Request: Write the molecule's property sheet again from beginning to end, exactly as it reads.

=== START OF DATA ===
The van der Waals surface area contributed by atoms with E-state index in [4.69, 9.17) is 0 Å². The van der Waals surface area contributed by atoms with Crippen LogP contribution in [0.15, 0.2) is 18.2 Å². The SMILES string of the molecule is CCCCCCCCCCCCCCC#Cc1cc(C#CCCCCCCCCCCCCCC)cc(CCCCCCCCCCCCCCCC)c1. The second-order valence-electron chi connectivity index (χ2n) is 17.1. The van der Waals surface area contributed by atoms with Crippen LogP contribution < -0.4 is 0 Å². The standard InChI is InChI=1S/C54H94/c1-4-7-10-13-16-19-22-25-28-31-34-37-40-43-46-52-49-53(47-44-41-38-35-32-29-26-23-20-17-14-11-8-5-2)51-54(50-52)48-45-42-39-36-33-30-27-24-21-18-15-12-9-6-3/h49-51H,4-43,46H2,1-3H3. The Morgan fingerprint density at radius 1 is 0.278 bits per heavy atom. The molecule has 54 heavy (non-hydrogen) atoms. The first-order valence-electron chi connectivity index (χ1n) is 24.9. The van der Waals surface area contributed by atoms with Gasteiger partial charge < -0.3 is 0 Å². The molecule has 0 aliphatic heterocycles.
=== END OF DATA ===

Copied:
The van der Waals surface area contributed by atoms with E-state index in [4.69, 9.17) is 0 Å². The van der Waals surface area contributed by atoms with Crippen LogP contribution in [0.15, 0.2) is 18.2 Å². The SMILES string of the molecule is CCCCCCCCCCCCCCC#Cc1cc(C#CCCCCCCCCCCCCCC)cc(CCCCCCCCCCCCCCCC)c1. The second-order valence-electron chi connectivity index (χ2n) is 17.1. The van der Waals surface area contributed by atoms with Crippen LogP contribution < -0.4 is 0 Å². The standard InChI is InChI=1S/C54H94/c1-4-7-10-13-16-19-22-25-28-31-34-37-40-43-46-52-49-53(47-44-41-38-35-32-29-26-23-20-17-14-11-8-5-2)51-54(50-52)48-45-42-39-36-33-30-27-24-21-18-15-12-9-6-3/h49-51H,4-43,46H2,1-3H3. The Morgan fingerprint density at radius 1 is 0.278 bits per heavy atom. The molecule has 54 heavy (non-hydrogen) atoms. The first-order valence-electron chi connectivity index (χ1n) is 24.9. The van der Waals surface area contributed by atoms with Gasteiger partial charge < -0.3 is 0 Å². The molecule has 0 aliphatic heterocycles.